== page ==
Cybercrime and the Russian mob

Cybercrime and the Russian mob

Summary: Yes, Eastern Europe is indeed a hotspot for cybercrime. On this week's Patch Monday podcast, former police officer Stephen McCombie explains why.

TOPICS: Security

Yes, Eastern Europe is indeed a hotspot for cybercrime. On this week's Patch Monday podcast, former police officer Stephen McCombie explains why.

McCombie is now a lecturer at the Centre for Policing, Intelligence and Counter Terrorism at Macquarie University. Russia is the perfect breeding ground for online crime, he says, because it has as many technically educated people as Australia yet a corruption level that's among the highest for any country with halfway decent internet connectivity.

McCombie was speaking at last week's inaugural Cyber Crime Symposium in Sydney. Another speaker was Chris Gatford, proprietor of Hacklabs, a penetration testing firm.

Gatford says that organisations' networks are showing the same vulnerabilities as a decade ago. We're not learning. And the payment card industry data security standard (PCI DSS) has failed us because it's not being enforced strongly enough.

Poor password management like the breach of Vodafone dealers last year shouldn't be happening, Gatford says. He reinforces the message that we've repeated frequently on Patch Monday: humans are the weakest link.

Gatford has compiled a database of reported data breaches in Australia and New Zealand, and notes that the number of incidents has doubled in the last 12 months. But have there actually been more security incidents? Or is this just the result of more media attention?

To leave an audio comment on the program, Skype to stilgherrian or phone (02) 8011 3733.

Running time: 33 minutes, 17 seconds

Topic: Security


Stilgherrian is a freelance journalist, commentator and podcaster interested in big-picture internet issues, especially security, cybercrime and hoovering up bulldust.

He studied computing science and linguistics before a wide-ranging media career and a stint at running an IT business. He can write iptables firewall rules, set a rabbit trap, clear a jam in an IBM model 026 card punch and mix a mean whiskey sour.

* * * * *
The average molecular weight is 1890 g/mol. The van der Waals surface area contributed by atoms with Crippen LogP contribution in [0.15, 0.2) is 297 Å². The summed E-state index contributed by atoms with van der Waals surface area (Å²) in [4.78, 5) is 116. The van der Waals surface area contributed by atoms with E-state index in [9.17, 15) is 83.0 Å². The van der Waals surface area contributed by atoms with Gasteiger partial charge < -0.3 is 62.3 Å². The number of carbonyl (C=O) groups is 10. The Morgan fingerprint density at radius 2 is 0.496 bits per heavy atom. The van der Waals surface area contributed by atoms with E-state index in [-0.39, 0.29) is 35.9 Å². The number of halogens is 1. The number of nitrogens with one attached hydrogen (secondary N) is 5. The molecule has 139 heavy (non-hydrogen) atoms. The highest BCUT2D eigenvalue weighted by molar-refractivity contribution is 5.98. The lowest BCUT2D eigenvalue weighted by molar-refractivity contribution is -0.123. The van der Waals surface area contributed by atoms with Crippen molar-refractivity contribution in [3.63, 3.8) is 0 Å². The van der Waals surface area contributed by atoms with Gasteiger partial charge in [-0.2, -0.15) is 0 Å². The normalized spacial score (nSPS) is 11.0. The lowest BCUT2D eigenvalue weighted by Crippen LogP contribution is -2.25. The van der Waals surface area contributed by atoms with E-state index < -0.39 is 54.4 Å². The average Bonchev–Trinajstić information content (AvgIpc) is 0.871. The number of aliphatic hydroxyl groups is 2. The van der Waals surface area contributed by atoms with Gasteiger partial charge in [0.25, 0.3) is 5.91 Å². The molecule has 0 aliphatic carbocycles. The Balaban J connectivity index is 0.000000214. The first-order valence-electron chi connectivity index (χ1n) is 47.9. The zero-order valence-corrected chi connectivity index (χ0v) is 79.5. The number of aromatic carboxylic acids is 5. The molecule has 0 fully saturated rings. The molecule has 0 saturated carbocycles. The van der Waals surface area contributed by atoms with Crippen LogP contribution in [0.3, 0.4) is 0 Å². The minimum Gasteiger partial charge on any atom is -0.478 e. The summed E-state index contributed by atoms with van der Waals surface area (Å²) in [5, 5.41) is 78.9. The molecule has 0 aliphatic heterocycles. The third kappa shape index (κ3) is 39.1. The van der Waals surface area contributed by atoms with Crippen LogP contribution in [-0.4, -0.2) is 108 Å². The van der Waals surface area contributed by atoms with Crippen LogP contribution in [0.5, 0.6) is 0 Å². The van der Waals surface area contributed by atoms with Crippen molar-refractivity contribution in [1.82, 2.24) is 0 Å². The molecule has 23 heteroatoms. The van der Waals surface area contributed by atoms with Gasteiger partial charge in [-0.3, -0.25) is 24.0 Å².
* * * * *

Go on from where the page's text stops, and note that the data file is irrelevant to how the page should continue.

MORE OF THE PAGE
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  • Cybercrime must be webrooted from the world
  • "Patch Monday: humans are the weakest link."

    Yes - but NOT the end-user and the cybercrime victim!

    The system used MUST be capable of providing security that the end-user can understand and easily manage. (2003 study - USA - National Science Foundation).
    Responsibility lies with:
    a. the system supplier to provide a system that provides security by design and implementation (oops - why is SEAndroid even needed as a Government funded exercise if security was a PRIME consideration in Android's design?) Just ask anyone from Microsoft what happened to the "Palladium"/NGSCB project and promises that were made at the time!!!!

    b. the CIO / system / Network manager to choose software products suitable for purpose and configured / managed appropriately (oops - how on earth do we do that in a "cloud" environment?).

    NO - NO - NO - the end-user is NOT the weakest link at all!! They never should be even considered as such! The systems that they use have to be supplied and managed so that the inexpert end-user can easily do what they should do! (e.g. why should an email attachment inherit the privileges of the user who is reading their mail - in any decent system implementing full "least priviliege" technologies this simply would not happen. The fact that this may happen is NOT the responsibility of the end-user - but rather the system supplier.)

    c. The REAL weakest link is the system itself - just like a car with no brakes!
    and given current trends nothing is likely to happen unless governments take on the responsibility they should to protect their citizens in an age of cybercrime and even cyberwarfare! (Hopefully the Europeans are starting to take a lead!) Yes - that means regulation over products and systems sold and deployed - well, just like in any other industry from cars to pharmaceuticals!
    (After all - remember for a nation like Australia that is an ICT "colony", totally dependent upon imported ICT products and systems we are facing a situation where most managers may have actually no idea just how they work - in other words, just what's "under the bonnet".

    So STOP BLAMING THE USER - they are NOT the weakest link. What they are forced to use definitely IS!
    • I'm fairly sure that BLAMING THE USER is not the focus of the linked-to podcast, but indeed some of the very human-factor issues you raise. Possibly my reply needs more capital letters and exclamation points.